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A Comparative Study of a 3D Bioprinted Gelatin-Based Lattice and Rectangular-Sheet Structures

1
Inspired Materials & Stem-Cell Based Tissue Engineering Laboratory (IMSTEL), Department of Metallurgical, Materials and Biomedical Engineering, University of Texas at El Paso, 500 W University Avenue, El Paso, TX 79968, USA
2
Department of Biomedical Engineering, University of Texas at Austin, Austin, TX 78712, USA
3
Nano Medical Engineering Laboratory, RIKEN Custer for Pioneering Research, RIKEN, 2-1 Hirosawa, Wako, Saitama 351-0198, Japan
4
Emergent Bioengineering Materials Research Team, RIKEN Center for Emergent Matter Science, 2-1 Hirosawa, Wako, Saitama 351-0198, Japan
5
Border Biomedical Research Center, University of Texas at El Paso, 500 W University Avenue, El Paso, TX 79968, USA
*
Author to whom correspondence should be addressed.
Received: 30 July 2018 / Revised: 17 August 2018 / Accepted: 29 August 2018 / Published: 4 September 2018
(This article belongs to the Special Issue The Role of Polymer Additives in Hydrogel Functionalization)
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Abstract

3D bioprinting holds great promise in the field of regenerative medicine as it can create complex structures in a layer-by-layer manner using cell-laden bioinks, making it possible to imitate native tissues. Current bioinks lack both high printability and biocompatibility required in this respect. Hence, the development of bioinks that exhibit both properties is needed. In our previous study, a furfuryl-gelatin-based bioink, crosslinkable by visible light, was used for creating mouse mesenchymal stem cell-laden structures with a high fidelity. In this study, lattice mesh geometries were printed in a comparative study to test against the properties of a traditional rectangular-sheet. After 3D printing and crosslinking, both structures were analysed for swelling and rheological properties, and their porosity was estimated using scanning electron microscopy. The results showed that the lattice structure was relatively more porous with enhanced rheological properties and exhibited a lower degradation rate compared to the rectangular-sheet. Further, the lattice allowed cells to proliferate to a greater extent compared to the rectangular-sheet, which initially retained a lower number of cells. All of these results collectively affirmed that the lattice poses as a superior scaffold design for tissue engineering applications. View Full-Text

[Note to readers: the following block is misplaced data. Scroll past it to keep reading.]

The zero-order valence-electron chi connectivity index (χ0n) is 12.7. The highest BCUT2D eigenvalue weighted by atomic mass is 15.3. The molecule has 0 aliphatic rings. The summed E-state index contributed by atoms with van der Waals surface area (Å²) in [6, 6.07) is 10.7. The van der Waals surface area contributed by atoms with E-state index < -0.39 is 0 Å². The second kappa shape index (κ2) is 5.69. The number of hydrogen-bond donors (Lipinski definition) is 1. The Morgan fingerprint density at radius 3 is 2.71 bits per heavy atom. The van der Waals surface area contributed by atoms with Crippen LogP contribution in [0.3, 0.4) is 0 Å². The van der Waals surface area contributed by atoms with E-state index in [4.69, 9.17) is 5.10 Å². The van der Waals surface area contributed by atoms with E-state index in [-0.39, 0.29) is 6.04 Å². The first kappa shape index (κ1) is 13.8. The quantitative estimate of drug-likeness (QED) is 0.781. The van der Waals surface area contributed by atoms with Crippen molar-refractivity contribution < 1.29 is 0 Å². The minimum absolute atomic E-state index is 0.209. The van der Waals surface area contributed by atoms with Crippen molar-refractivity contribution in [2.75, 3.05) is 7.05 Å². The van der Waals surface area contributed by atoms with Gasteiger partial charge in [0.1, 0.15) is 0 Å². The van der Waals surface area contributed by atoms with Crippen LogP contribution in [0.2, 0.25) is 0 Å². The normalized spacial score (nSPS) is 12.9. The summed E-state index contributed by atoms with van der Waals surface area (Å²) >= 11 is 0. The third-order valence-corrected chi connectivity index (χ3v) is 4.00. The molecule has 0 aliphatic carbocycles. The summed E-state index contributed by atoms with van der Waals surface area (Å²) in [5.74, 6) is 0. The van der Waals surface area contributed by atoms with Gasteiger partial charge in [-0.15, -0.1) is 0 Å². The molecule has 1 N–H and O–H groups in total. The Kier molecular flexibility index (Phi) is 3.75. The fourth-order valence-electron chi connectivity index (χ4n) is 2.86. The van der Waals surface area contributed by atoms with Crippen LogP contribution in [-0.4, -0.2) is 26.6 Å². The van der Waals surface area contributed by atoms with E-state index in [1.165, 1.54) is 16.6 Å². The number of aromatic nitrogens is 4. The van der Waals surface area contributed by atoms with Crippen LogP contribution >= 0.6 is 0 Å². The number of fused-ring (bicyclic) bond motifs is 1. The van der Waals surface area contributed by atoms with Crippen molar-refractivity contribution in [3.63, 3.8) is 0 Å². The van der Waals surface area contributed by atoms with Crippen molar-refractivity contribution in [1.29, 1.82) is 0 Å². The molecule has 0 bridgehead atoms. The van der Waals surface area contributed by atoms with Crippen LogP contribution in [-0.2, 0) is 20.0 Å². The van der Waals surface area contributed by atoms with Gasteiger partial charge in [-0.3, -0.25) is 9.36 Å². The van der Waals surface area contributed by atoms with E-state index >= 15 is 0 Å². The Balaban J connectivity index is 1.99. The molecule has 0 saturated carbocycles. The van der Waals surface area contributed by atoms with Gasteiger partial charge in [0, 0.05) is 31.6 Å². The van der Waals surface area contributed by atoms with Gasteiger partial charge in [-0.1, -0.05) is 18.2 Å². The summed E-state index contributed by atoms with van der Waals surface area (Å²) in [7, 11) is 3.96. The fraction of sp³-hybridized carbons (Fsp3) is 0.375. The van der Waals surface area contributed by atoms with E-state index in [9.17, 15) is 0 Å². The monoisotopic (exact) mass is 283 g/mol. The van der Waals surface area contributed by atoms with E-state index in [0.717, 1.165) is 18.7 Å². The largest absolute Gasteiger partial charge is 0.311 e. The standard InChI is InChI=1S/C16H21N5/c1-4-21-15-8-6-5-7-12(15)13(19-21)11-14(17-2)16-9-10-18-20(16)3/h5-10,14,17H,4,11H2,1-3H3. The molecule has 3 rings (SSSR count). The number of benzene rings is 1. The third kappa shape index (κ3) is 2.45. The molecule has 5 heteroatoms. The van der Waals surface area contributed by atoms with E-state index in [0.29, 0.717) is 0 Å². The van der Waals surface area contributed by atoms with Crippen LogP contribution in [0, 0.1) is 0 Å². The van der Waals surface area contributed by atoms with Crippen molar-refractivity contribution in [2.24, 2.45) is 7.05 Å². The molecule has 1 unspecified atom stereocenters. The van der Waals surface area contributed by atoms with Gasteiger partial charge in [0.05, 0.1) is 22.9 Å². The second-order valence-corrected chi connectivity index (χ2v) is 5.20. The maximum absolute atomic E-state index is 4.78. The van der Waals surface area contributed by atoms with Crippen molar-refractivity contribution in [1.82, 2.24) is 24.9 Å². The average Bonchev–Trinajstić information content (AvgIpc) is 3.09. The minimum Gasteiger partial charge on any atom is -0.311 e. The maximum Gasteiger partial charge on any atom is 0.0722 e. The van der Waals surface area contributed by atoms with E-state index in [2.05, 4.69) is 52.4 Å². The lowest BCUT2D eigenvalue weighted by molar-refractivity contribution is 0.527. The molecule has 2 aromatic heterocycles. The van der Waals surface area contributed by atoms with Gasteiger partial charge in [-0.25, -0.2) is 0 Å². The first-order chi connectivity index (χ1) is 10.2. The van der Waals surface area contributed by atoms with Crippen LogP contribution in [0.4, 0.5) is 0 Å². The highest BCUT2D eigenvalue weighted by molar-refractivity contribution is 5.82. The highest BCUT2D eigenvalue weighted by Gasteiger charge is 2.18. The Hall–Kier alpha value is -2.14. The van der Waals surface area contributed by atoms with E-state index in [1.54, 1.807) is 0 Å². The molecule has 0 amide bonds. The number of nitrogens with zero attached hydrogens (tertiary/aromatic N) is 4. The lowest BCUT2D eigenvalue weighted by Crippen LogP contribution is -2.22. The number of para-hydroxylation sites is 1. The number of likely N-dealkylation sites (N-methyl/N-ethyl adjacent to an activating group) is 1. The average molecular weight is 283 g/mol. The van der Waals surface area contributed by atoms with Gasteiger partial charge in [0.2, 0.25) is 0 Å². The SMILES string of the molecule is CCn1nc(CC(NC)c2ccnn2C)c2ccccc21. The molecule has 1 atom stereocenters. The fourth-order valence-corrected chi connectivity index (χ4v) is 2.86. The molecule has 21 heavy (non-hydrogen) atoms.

Keywords: hydrogels; cardiac patches; 3D bioprinting; furfuryl-gelatin; lattice hydrogels; cardiac patches; 3D bioprinting; furfuryl-gelatin; lattice
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This is an open access article distributed under the Creative Commons Attribution License which permits unrestricted use, distribution, and reproduction in any medium, provided the original work is properly cited. (CC BY 4.0).

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Anil Kumar, S.; Tasnim, N.; Dominguez, E.; Allen, S.; Suggs, L.J.; Ito, Y.; Joddar, B. A Comparative Study of a 3D Bioprinted Gelatin-Based Lattice and Rectangular-Sheet Structures. Gels 2018, 4, 73.

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